IN 1986 CONGRESS PASSED A LAW THAT *INCREASED* THE REIREMENT AGE FOR THOSE BORN IN THE YEAR 1960 AND BELOW. AT THAT TIME CONGRESS *KNEW* THAT AROUND 2011 IT WOULD HAVE TO *REVISIT* SOCIAL SECURITY & UPDATE THE LAW TO RAISE THE RETIREMENT AGE FOR PERSONS BORN IN THE YEAR 1961 & AFTER. THE FOLLOWING IS THE PROPOSAL OF THE DEFICIT COMMISSION TO RAISE THE AGE REQUIREMENTS IN A FAIR WAY.

1954 66
1955 66 + 2mos
1956 66 + 4 mos
1957 66 + 6 mos
1958 66 + 8 mos
1959 66 + 10 mos
1960 67
…………………….THE NEW LAW WOULD AFFECT THOSE BORN 1961 TO 2007.
1961 67 + 1 mo
1962 67 + 1 mos
1963 67 + 2 mos
1964 67 + 2 mos
1965 67 + 3 mos
1966 67 + 3 mos
1967 67 + 4 mos
1968 67 + 4 mos
1969 67 + 5 mos
1970 67 + 5 mos
1971 67 + 6 mos
1972 67 + 6 mos
1973 67 + 7 mos
1974 67 + 7 mos
1975 67 + 8 mos
1976 67 + 8 mos
1977 67 + 9 mos
1978 67 + 9 mos
1979 67 + 10 mos
1980 67 + 10 mos
1981 67 + 11 mos
1982 67 + 11 mos…………………….this will be the year 2050
1983 68
1984 68
1985 68 + 1 mos
1986 68 + 1 mos
1987 68 + 2 mos
1988 68 + 2 mos
1989 68 + 3 mos
1990 68 + 3 mos
1991 68 + 4 mos
1992 68 + 4 mos
1993 68 + 5 mos
1994 68 + 5 mos
1995 68 + 6 mos
1996 68 + 6 mos
1997 68 + 7 mos
1998 68 + 7 mos
1999 68 + 8 mos
2000 68 + 8 mos
2001 68 + 9 mos
2002 68 + 9 mos
2003 68 + 10 mos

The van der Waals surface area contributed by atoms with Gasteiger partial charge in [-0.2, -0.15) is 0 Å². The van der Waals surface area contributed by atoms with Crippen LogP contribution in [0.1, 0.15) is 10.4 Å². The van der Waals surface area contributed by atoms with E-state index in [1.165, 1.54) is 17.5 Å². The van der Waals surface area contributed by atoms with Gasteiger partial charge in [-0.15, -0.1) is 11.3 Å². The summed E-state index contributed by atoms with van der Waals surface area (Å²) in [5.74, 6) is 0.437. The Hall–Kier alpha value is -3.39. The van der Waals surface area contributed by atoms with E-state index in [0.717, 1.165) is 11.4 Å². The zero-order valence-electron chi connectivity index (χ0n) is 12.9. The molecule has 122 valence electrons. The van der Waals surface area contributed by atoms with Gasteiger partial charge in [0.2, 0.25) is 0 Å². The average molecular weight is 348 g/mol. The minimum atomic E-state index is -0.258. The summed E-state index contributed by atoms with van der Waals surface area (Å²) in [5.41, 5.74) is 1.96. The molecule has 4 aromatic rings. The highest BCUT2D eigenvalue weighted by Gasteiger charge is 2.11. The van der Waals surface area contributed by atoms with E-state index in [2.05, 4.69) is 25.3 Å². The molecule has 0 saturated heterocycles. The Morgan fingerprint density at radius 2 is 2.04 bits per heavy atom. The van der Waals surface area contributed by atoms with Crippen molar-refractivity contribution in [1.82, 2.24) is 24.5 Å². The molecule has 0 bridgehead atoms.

2004 68 + 10 mos
2005 68 + 11 mos
2006 68 + 11 mos…………………….this will be the year 2075
2007 69

The Bowles-Simpson commission proposed this change & making well-to-do Americans pay SS taxes on more of their income. They also proposed allowing manual laborers apply for full SS benefits at age 62.

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Re: AARP expects Social Security benefit cuts

Post by requete' on Fri Jun 17, 2011 9:39 pm


AARP just got slammed for making that report. See copy of that article below.











































































AARP slammed for not fighting Social Security cuts





STEPHEN OHLEMACHER

From Associated Press

June 17, 2011 8:37 PM EDT


WASHINGTON (AP) — AARP, the powerful lobby for older
Americans, was hammered Friday by fellow activists for refusing to
oppose any and all cuts to Social Security benefits, a position the
group says it has long held as a way to extend the life of the massive
retirement and disability program.
The group, which has 37 million Americans as members, adamantly
opposes cutting Social Security benefits to help reduce the federal
budget deficit, said David Certner, the organization's director of
legislative policy. But for years AARP has acknowledged that cuts to
future benefits may be necessary to improve the program's finances, he
said.

"Our policy for decades has always been that we
basically support a package that would include revenue enhancements and
benefit adjustments to get Social Security to long-term solvency,"
Certner said. "That has been our policy stated over and over again for, I
mean, literally it has to be two decades, now."
However, the issue gained major notice Friday as White House and